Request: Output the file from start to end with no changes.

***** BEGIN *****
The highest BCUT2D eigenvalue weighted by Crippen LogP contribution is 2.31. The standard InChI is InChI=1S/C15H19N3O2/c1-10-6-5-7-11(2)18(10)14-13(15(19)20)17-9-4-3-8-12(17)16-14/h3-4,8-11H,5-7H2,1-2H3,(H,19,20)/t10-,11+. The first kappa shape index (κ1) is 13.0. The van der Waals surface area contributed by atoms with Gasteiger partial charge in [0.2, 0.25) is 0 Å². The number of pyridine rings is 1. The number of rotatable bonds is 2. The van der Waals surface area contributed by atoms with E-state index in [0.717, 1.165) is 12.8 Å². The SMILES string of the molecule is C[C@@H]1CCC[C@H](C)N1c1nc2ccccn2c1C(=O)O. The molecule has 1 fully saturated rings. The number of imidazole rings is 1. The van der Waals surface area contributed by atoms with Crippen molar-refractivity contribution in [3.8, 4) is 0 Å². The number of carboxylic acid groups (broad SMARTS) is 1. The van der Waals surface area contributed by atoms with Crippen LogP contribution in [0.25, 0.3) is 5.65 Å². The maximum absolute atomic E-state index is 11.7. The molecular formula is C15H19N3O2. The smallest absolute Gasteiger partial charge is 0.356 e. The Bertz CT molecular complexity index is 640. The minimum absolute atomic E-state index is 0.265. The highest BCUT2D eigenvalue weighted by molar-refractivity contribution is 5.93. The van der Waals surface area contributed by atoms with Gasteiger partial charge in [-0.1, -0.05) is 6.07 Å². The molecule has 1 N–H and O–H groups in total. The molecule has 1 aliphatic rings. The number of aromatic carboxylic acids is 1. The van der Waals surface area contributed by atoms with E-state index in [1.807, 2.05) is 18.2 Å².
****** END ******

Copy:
The highest BCUT2D eigenvalue weighted by Crippen LogP contribution is 2.31. The standard InChI is InChI=1S/C15H19N3O2/c1-10-6-5-7-11(2)18(10)14-13(15(19)20)17-9-4-3-8-12(17)16-14/h3-4,8-11H,5-7H2,1-2H3,(H,19,20)/t10-,11+. The first kappa shape index (κ1) is 13.0. The van der Waals surface area contributed by atoms with Gasteiger partial charge in [0.2, 0.25) is 0 Å². The number of pyridine rings is 1. The number of rotatable bonds is 2. The van der Waals surface area contributed by atoms with E-state index in [0.717, 1.165) is 12.8 Å². The SMILES string of the molecule is C[C@@H]1CCC[C@H](C)N1c1nc2ccccn2c1C(=O)O. The molecule has 1 fully saturated rings. The number of imidazole rings is 1. The van der Waals surface area contributed by atoms with Crippen molar-refractivity contribution in [3.8, 4) is 0 Å². The number of carboxylic acid groups (broad SMARTS) is 1. The van der Waals surface area contributed by atoms with Crippen LogP contribution in [0.25, 0.3) is 5.65 Å². The maximum absolute atomic E-state index is 11.7. The molecular formula is C15H19N3O2. The smallest absolute Gasteiger partial charge is 0.356 e. The Bertz CT molecular complexity index is 640. The minimum absolute atomic E-state index is 0.265. The highest BCUT2D eigenvalue weighted by molar-refractivity contribution is 5.93. The van der Waals surface area contributed by atoms with Gasteiger partial charge in [-0.1, -0.05) is 6.07 Å². The molecule has 1 N–H and O–H groups in total. The molecule has 1 aliphatic rings. The number of aromatic carboxylic acids is 1. The van der Waals surface area contributed by atoms with E-state index in [1.807, 2.05) is 18.2 Å².